The city bills itself as the Christmas Capital of Texas and Gaylord Texan Resort & Convention Center presents a fantastic Lone Star Christmas ice exhibit every holiday season.
Both rely heavily on tourism.
So it’s as natural a pairing as cookies and milk for Santa that the two are collaborating on seasonal decorations.
At a City Council meeting earlier this year, council members unanimously agreed to authorize the sole source purchase of decorations this year from the resort and convention center.
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Their decision followed a presentation by Kevin Mitchell, director of the city’s Parks and Recreation Department. His colorful offerings included towering toy soldiers and lots of massive decorative balls — some LED — which Mitchell said are a real people-pleaser.
Per agreement, Gaylord is refurbishing some older resort items, such as adding custom finishes, as well as adding new custom pieces. The city’s bill is $31,349, which includes a $19,749 three-dimensional, 12X9-foot Christmas Capital of Texas sign. Cost of the used items was approximately 10 cents on the dollar, such as $175 apiece for re-purposed toy soldiers that would cost approximately $2,750 new.
“You tally all this up, we’re paying roughly $11,000 and some change for almost $97,000 worth of Christmas decorations that are local, that are redone, repainted in the colors we choose that go with the color you’ve approved and there’s no shipping or handling, so you could add another 20 percent on that just to ship them here [if bought out of state],” Mitchell said at the June 3 council meeting.
Councilwoman Sharron Spencer liked the idea.
“We have a lot of needs, and I think we’re fortunate that we have a corporate citizen that’s willing to make this kind of a deal for us, because it is quite inexpensive for what we’re getting,” Spencer said. “Ten cents on the dollar is not a bad deal.”
Councilwoman Darlene Freed agreed.
“We’ve had a goal for several years to improve and really expand the Christmas appearance of downtown into other areas,” Freed said. “And it just seems to me that being able to get some really nice quality decorations for 10 cents, it looks like almost 10 cents on the dollar, that’s pretty great. I think it’s pretty great.”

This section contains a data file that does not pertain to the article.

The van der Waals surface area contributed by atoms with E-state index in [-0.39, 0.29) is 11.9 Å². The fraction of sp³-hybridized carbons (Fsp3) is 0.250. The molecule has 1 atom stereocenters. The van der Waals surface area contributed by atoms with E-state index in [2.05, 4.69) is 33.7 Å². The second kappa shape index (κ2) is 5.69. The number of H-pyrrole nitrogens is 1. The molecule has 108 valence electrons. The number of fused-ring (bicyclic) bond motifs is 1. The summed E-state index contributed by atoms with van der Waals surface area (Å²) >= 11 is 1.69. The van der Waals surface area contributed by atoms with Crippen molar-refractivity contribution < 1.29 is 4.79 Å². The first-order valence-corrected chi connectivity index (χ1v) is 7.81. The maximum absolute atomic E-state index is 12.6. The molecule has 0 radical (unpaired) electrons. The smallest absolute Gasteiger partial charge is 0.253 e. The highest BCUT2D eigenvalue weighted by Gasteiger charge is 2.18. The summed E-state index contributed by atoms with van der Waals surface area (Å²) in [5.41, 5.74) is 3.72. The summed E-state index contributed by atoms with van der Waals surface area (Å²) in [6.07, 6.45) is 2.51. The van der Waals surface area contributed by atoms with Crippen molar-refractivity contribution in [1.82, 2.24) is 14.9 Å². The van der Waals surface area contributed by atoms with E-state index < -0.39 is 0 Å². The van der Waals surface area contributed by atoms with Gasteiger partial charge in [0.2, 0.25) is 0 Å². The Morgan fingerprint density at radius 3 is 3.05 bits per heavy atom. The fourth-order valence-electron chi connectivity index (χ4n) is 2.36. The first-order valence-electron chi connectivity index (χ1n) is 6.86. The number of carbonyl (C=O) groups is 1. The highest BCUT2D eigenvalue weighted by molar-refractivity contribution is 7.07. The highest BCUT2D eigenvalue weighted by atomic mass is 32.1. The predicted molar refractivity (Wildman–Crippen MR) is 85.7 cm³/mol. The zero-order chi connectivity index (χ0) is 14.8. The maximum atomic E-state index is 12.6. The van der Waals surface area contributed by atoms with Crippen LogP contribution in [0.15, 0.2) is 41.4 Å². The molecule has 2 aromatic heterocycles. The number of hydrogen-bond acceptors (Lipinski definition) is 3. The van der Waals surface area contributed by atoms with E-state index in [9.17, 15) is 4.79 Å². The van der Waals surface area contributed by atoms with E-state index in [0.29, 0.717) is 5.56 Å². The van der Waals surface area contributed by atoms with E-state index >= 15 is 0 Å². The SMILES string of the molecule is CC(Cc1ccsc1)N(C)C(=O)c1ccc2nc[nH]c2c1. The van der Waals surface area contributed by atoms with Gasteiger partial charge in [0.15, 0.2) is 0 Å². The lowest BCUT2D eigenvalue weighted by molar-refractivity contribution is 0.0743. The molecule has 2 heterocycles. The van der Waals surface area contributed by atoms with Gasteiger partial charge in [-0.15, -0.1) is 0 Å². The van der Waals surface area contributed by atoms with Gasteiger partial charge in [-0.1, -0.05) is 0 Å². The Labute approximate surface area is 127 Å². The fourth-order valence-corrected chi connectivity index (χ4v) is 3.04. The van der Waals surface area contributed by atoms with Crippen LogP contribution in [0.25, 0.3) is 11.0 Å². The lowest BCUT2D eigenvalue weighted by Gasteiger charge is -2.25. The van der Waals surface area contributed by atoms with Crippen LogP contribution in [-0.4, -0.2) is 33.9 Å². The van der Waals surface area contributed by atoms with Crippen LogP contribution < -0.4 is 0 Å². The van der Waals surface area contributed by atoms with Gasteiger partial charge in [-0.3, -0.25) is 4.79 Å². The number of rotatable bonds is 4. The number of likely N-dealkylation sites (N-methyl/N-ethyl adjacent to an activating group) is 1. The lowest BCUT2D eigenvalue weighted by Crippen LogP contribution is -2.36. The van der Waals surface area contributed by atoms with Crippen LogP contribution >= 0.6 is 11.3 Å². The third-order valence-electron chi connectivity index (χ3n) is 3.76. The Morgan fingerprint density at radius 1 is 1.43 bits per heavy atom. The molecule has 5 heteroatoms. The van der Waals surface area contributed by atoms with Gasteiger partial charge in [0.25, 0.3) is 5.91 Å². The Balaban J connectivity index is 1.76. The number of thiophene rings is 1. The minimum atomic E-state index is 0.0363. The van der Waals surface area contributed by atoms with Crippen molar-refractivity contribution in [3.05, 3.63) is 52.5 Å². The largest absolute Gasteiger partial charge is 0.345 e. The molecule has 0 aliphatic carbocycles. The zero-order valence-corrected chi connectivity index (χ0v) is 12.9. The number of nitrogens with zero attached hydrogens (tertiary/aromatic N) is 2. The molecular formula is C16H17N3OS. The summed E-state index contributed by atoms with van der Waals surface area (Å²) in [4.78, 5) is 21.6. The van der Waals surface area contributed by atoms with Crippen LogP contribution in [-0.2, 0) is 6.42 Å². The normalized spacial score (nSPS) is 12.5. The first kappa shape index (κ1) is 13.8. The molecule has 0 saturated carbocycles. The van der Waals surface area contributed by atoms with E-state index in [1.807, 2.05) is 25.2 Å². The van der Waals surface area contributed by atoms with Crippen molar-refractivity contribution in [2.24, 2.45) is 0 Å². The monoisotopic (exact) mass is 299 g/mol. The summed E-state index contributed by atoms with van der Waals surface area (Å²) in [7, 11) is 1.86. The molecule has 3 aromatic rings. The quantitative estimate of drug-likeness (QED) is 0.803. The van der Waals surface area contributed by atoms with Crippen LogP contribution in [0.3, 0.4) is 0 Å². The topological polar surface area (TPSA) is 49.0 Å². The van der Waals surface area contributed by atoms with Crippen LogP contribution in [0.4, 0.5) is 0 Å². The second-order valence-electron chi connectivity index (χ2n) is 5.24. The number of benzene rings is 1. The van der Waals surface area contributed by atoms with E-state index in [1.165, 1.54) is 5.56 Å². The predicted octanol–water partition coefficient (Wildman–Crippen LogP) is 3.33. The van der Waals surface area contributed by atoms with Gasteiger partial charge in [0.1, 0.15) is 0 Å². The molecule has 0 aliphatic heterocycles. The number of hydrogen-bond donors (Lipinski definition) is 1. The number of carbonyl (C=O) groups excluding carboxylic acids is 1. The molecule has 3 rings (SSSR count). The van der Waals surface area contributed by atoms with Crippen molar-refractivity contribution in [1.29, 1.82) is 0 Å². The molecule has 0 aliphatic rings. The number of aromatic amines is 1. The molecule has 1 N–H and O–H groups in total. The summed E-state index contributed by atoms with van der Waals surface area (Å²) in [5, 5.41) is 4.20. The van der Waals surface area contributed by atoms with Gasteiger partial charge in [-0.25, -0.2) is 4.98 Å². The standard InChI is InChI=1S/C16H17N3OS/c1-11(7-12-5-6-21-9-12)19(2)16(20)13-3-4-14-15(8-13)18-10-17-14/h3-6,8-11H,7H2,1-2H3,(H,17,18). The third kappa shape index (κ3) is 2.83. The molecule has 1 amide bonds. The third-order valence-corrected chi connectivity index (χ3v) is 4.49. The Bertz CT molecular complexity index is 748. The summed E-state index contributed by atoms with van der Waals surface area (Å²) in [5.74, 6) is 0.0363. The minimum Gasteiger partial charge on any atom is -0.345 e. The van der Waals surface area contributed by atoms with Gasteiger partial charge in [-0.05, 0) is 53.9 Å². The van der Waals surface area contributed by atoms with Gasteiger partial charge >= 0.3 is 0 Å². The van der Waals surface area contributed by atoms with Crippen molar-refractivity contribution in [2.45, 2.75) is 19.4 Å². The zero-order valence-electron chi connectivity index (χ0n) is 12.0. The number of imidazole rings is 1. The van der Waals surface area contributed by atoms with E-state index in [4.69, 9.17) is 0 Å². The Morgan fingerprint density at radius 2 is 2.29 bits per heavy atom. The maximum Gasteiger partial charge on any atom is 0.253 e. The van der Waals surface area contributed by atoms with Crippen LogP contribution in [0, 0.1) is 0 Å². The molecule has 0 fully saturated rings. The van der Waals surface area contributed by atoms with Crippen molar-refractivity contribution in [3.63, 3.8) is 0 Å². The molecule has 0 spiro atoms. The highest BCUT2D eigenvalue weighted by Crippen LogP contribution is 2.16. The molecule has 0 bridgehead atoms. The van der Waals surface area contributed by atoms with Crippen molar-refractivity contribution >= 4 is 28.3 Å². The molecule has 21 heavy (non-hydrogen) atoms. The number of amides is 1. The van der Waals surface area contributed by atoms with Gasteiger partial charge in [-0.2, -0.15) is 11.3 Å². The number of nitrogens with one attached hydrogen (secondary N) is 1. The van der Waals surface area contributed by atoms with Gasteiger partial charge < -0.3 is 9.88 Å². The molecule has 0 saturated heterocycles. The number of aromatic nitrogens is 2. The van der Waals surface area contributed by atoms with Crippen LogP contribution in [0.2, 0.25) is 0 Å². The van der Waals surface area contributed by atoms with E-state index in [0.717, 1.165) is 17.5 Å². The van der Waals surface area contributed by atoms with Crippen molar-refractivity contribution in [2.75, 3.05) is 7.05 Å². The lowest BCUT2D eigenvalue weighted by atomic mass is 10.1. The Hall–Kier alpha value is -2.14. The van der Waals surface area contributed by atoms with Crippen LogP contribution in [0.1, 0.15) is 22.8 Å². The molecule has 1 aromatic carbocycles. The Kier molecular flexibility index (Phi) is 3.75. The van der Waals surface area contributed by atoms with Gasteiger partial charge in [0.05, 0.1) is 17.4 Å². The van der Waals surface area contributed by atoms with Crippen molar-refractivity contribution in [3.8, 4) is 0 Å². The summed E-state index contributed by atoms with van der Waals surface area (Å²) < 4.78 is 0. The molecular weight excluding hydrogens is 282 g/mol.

Mitchell said many of the ornament balls will be placed along gateway entrances into town. Other decorations will be featured downtown along Main Street.
Councilman Chris Coy also supported the Gaylord plan, saying that the one thing that “struck” him was the opportunity to fill in a lot of the gaps along the corridors.
“I think to have an opportunity like this, where we’re getting a pretty good deal, I don’t think there’s any shortage of places to put this, as long as it’s consistent with the [city’s] theme,” Coy said. “And I think this is a good opportunity to start filling in the gaps that we know exist.”
Tony Steele, parks manager with the Parks and Recreation Department, said they are already lighting trees, but installation of big items will begin Nov. 1.
Steele, who has been with the department for 10 years, said he has watched the city’s seasonal display grow tremendously over the years. When he started, much of the holiday decorations were stored in a 10X20-foot shed.
“Now we’re in a huge storage building,” Steele said. “It has changed a thousandfold.”
On Thursday, Gaylord staff — or “hidden elves” as Gaylord spokeswoman Martha Neibling calls them — were putting some finishing touches on the Grapevine goodies in their 44,000-square-foot construction warehouse in Coppell. The showcase is a massive, 3D entry sign that will welcome people into downtown at Dallas and Main streets.
“I love it,” Chris Gonzalez, Gaylord production and design manager, said of the work underway. “It’s stress, but it’s good stress. When it’s done, it’s a beautiful feeling.”
By “it,” Gonzalez means the thousands of decorations being designed not only for the city of Grapevine, but for the Gaylord’s Grapevine location and two of its other resorts — the Gaylord Palms in Orlando and the Gaylord Opryland in Nashville.
The Gaylord Texan will feature two million twinkling holiday lights, 15,000 festive ornaments, two million pounds of hand-carved ice, 5,600 feet of Garland, 25-foot-tall toy soldiers and a 25-foot tall Santa Claus. There will be 150 festive Christmas trees — one honoring Grapevine and its nod to the wine industry, complete with ornaments made by hand from wine corks.
This year’s Lone Star Christmas, which runs from Nov. 13-Jan. 3, is featuring the annual ICE! extravaganza with a Frosty the Snowman theme.
“We’re using more than 2,000 pounds of glitter,” Gonzalez said. “That’s a lot of glitter.”